- Valois House of Anjou or third Angevin dynasty
- Brienne claim to the Kingdom of Jerusalem
- "Angevin dynasty". History Today. 2010. Retrieved 2012-03-23.
- Vauchez, Encyclopedia of the Middle Ages, 65.
- The anonymous twelfth-century Gesta Consulum Andegavorum names his father as Tertullus nobilem dux, but both the name Tertullus and the title dux are unusual. Another twelfth-century source, the Chronicon Turonensis (c.1180) records that Ingelger was nepos Hugonis ducis Burgundiæ, a nephew/grandson of Hugh, Duke of Burgundy. Rather than a chronologically dubious reference to Hugh the Black, this is thought to be Hugh the Abbot, an influential counselor of both Louis II and Louis III of France. (Later sources confuse this Hugh with Hugh, son of Charlemagne, resulting in some 19th-century sources erroneously naming Petronilla as granddaughter of Charlemagne.) Modern scholars are divided as to the historicity of Tertullus and Petronilla.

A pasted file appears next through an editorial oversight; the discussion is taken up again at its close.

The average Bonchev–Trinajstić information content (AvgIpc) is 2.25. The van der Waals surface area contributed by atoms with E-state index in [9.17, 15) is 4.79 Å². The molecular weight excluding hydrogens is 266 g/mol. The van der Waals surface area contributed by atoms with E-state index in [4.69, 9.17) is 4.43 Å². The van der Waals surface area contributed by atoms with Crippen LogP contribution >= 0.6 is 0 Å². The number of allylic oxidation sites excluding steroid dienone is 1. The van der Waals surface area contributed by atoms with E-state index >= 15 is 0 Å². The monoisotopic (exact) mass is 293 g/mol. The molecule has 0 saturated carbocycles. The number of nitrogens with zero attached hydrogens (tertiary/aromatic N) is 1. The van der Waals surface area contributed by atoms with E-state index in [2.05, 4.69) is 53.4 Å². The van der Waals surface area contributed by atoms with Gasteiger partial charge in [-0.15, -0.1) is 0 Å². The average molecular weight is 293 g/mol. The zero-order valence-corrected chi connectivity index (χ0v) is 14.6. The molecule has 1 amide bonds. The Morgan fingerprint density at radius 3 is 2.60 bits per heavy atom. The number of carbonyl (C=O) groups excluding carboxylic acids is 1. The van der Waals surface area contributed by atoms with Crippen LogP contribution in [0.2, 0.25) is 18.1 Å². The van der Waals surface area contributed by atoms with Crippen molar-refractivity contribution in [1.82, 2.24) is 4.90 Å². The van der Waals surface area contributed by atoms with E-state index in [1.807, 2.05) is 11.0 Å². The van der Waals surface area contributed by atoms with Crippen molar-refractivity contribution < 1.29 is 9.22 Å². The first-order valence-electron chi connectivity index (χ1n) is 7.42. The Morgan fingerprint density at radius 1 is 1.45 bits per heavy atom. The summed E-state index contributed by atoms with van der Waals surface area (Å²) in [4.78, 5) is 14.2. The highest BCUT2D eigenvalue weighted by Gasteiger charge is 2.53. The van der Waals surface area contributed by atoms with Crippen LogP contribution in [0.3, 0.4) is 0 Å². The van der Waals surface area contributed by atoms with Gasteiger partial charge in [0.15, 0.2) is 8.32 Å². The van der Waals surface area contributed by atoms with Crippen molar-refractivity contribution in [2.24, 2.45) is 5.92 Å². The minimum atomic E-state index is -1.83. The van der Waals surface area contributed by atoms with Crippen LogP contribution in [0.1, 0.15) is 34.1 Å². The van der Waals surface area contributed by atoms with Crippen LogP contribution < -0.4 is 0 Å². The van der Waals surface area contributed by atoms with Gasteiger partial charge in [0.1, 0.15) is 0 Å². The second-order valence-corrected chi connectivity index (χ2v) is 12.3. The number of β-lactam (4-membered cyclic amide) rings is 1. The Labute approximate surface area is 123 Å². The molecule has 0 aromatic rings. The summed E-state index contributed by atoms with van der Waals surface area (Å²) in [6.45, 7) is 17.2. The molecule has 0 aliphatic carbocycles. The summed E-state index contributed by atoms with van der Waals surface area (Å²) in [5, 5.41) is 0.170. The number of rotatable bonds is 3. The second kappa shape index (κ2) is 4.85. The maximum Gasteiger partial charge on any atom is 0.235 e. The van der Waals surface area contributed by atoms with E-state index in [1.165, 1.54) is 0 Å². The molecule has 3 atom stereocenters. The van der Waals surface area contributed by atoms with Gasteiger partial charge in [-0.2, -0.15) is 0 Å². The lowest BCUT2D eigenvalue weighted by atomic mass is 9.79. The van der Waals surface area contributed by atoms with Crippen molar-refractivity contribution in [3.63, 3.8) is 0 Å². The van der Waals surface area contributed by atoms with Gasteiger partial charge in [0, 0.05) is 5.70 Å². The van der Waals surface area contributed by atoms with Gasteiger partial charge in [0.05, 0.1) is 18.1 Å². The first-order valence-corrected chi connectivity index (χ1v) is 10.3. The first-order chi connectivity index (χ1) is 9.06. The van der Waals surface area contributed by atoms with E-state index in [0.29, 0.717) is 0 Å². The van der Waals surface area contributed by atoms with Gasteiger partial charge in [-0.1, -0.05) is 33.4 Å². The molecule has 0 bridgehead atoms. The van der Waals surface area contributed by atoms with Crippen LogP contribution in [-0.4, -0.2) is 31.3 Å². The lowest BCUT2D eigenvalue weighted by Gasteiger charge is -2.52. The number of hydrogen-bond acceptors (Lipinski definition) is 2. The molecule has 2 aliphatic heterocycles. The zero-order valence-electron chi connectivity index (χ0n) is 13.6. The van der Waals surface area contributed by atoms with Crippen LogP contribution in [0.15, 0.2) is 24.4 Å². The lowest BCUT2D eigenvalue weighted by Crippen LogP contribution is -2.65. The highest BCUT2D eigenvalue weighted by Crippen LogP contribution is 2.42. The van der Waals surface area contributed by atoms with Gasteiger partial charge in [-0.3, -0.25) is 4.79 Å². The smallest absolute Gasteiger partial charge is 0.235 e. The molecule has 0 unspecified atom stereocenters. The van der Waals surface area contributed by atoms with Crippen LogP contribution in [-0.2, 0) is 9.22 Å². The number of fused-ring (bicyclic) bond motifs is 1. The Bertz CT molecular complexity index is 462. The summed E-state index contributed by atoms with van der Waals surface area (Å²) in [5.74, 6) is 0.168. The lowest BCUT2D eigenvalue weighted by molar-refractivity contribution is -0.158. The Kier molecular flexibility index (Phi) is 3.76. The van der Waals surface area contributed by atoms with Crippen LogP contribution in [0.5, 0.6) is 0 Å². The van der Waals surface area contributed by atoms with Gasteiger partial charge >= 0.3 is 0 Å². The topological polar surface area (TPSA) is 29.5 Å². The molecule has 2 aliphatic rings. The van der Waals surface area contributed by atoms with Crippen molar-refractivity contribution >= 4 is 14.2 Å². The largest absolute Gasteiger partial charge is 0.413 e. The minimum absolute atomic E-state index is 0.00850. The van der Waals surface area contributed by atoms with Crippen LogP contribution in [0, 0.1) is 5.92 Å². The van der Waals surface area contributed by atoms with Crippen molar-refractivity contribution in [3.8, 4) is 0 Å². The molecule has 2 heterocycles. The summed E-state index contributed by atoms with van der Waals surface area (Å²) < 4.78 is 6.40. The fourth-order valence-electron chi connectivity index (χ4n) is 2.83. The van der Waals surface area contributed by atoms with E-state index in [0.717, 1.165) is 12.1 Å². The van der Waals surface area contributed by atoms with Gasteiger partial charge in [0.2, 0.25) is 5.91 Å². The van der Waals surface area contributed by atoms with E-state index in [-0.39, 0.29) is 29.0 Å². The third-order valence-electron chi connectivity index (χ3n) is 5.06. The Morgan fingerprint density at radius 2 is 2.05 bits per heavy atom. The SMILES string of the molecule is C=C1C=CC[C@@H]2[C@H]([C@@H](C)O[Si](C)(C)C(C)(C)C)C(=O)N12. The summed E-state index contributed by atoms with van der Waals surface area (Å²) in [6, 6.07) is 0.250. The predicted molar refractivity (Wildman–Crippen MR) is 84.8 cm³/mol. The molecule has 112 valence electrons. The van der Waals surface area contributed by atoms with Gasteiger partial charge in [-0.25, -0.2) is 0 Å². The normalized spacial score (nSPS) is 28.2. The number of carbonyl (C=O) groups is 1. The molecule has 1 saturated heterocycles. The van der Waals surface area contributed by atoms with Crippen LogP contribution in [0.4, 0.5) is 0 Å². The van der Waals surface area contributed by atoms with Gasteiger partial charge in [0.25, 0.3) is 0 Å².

- Bernard S. Bachrach (1993), Fulk Nerra, the Neo-Roman Consul, 987–1040: A Political Biography of the Angevin Count (Berkely: University of California Press, ISBN 0-520-07996-5), 4–5.
- Anjou: Chapter 1. Comtes d'Anjou atMedieval Lands Project.